The memory of my only canoe safari back in 1989 was still on my mind: even after doing many safaris after that, I remembered it as the best safari I ever did. When the chance was there to go back to the Zambezi river and do more canoeing, I was excited about the chance to relive the experience. I realize that, much younger, I once floated down the same stretch of the Zambezi, past Mana Pools on the Zimbabwean side, for 6 days - this time, we would only have 3 hours. The drive from Lusaka turns out to be pretty straightforward, and after installing in tent-huts with great views over a bend in the Zambezi river and Kanyemba island, we are ready to explore the camp and the surrounding area.
At the end of the afternoon, a flat boat with regular chairs takes us on a tour around Kanyemba island. We have been watching the branch of the Zambezi at our camp, but have not seen any elephants or other big animals, and are eager to spot anything. Just after rounding the bend, we see our first hippos, sneakily hiding in the water and sticking their heads out to see who is passing by. We see birds, and after a while, we turn into a shallower stretch of the river, close to the Zimbabwean side. We see a crocodile, or better said: just the upper part of his beak and eyes floating in the river, we see more pods of hippos and birds, until we finally spot two elephants. We watch them grazing in the high grass before we continue further downstream and see three male elephant emerge from the water, most of their bodies dark grey; only the upper part the regular elephant-grey. We observe them for some time; the sun is now setting, making their silhouettes stand out against an orange sky. After that, we see even more elephants before we sail upstream, back to the lodge after a successful cruise.
The next morning, we are all excited, some anxious, about the upcoming adventure. The beginning is easy: a motorized boat tows us, and our canoes, upstream. Once we are in our canoes, we try to stick to the instructions of the guide, and follow him to avoid the pods of hippos. At one point, we see a hippo tumble down the steep banks of the Zambezi, and are happy we are not floating where he hits the water with a big splash. Plenty of birds (marabous, white egret, and more) and hippos; we see one elephant but it is not very close. The going is easy: we merely have to steer with the flow, and watch out for wildlife. Then, we spot contours of several elephants on the banks of the Zambezi, and when we come close, it turns out the animals are grazing, and do not seem to care too much about our presence. This is how I remember my first safari canoe: being very close to animals without the noise of a vehicle, trying to stop your canoe at the bank, and just observe in awe. Birds land on the back of one, the elephants keep on eating; almost no drinking. I could have stayed a long time, but unfortunately, we have to get going. But when we do, we are totally satisfied - apart from the fact that we have no more time left to continue further downstream.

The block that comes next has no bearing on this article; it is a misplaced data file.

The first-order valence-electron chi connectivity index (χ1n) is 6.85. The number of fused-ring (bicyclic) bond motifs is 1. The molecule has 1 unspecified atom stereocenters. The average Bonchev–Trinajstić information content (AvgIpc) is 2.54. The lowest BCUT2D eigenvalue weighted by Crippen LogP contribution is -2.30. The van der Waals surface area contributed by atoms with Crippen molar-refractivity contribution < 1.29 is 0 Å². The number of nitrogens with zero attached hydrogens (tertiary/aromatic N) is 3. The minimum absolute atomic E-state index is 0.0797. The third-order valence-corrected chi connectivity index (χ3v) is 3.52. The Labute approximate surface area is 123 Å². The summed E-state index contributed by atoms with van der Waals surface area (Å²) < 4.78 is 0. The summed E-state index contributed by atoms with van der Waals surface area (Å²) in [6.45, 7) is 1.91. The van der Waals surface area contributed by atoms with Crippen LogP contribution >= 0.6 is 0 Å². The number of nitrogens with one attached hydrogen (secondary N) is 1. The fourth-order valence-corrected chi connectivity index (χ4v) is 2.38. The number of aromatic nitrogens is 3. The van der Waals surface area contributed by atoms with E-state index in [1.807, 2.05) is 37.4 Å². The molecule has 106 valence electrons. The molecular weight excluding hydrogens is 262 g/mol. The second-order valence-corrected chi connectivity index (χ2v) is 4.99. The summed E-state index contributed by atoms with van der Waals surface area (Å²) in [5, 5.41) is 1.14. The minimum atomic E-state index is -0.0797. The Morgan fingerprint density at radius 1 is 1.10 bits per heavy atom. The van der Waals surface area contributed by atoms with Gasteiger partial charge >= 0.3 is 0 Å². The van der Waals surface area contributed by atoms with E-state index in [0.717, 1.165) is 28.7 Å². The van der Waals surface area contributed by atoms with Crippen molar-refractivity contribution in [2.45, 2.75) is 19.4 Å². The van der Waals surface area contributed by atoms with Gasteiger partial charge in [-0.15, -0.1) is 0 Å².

Personal travel impressions both in words and images from Kiambi Lower Zambezi (). Clicking on the pictures enlarges them and enables you to send the picture as a free e-card or download it for personal use, for instance, on your weblog. Or click on the map above to visit more places close to Kiambi Lower Zambezi.
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